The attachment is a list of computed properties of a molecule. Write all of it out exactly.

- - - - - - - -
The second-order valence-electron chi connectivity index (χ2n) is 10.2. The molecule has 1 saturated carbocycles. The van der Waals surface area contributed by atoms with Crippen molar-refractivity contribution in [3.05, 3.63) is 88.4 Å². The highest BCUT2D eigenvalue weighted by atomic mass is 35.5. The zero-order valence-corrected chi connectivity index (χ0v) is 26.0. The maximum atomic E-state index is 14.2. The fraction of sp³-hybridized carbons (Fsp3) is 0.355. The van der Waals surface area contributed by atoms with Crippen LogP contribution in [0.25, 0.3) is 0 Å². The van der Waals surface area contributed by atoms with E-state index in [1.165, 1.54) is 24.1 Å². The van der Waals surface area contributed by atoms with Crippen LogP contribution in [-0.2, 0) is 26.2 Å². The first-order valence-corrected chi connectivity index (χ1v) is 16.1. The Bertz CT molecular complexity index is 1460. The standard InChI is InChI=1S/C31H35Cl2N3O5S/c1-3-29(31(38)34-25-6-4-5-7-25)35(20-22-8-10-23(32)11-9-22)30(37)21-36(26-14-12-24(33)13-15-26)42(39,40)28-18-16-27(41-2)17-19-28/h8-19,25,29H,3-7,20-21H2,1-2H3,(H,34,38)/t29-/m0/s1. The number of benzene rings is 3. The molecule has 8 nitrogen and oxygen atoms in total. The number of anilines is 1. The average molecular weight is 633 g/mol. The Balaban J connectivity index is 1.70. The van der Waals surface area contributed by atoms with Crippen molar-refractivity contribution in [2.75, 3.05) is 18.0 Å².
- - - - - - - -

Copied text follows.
The second-order valence-electron chi connectivity index (χ2n) is 10.2. The molecule has 1 saturated carbocycles. The van der Waals surface area contributed by atoms with Crippen molar-refractivity contribution in [3.05, 3.63) is 88.4 Å². The highest BCUT2D eigenvalue weighted by atomic mass is 35.5. The zero-order valence-corrected chi connectivity index (χ0v) is 26.0. The maximum atomic E-state index is 14.2. The fraction of sp³-hybridized carbons (Fsp3) is 0.355. The van der Waals surface area contributed by atoms with Crippen LogP contribution in [0.25, 0.3) is 0 Å². The van der Waals surface area contributed by atoms with E-state index in [1.165, 1.54) is 24.1 Å². The van der Waals surface area contributed by atoms with Crippen LogP contribution in [-0.2, 0) is 26.2 Å². The first-order valence-corrected chi connectivity index (χ1v) is 16.1. The Bertz CT molecular complexity index is 1460. The standard InChI is InChI=1S/C31H35Cl2N3O5S/c1-3-29(31(38)34-25-6-4-5-7-25)35(20-22-8-10-23(32)11-9-22)30(37)21-36(26-14-12-24(33)13-15-26)42(39,40)28-18-16-27(41-2)17-19-28/h8-19,25,29H,3-7,20-21H2,1-2H3,(H,34,38)/t29-/m0/s1. The number of benzene rings is 3. The molecule has 8 nitrogen and oxygen atoms in total. The number of anilines is 1. The average molecular weight is 633 g/mol. The Balaban J connectivity index is 1.70. The van der Waals surface area contributed by atoms with Crippen molar-refractivity contribution in [2.75, 3.05) is 18.0 Å².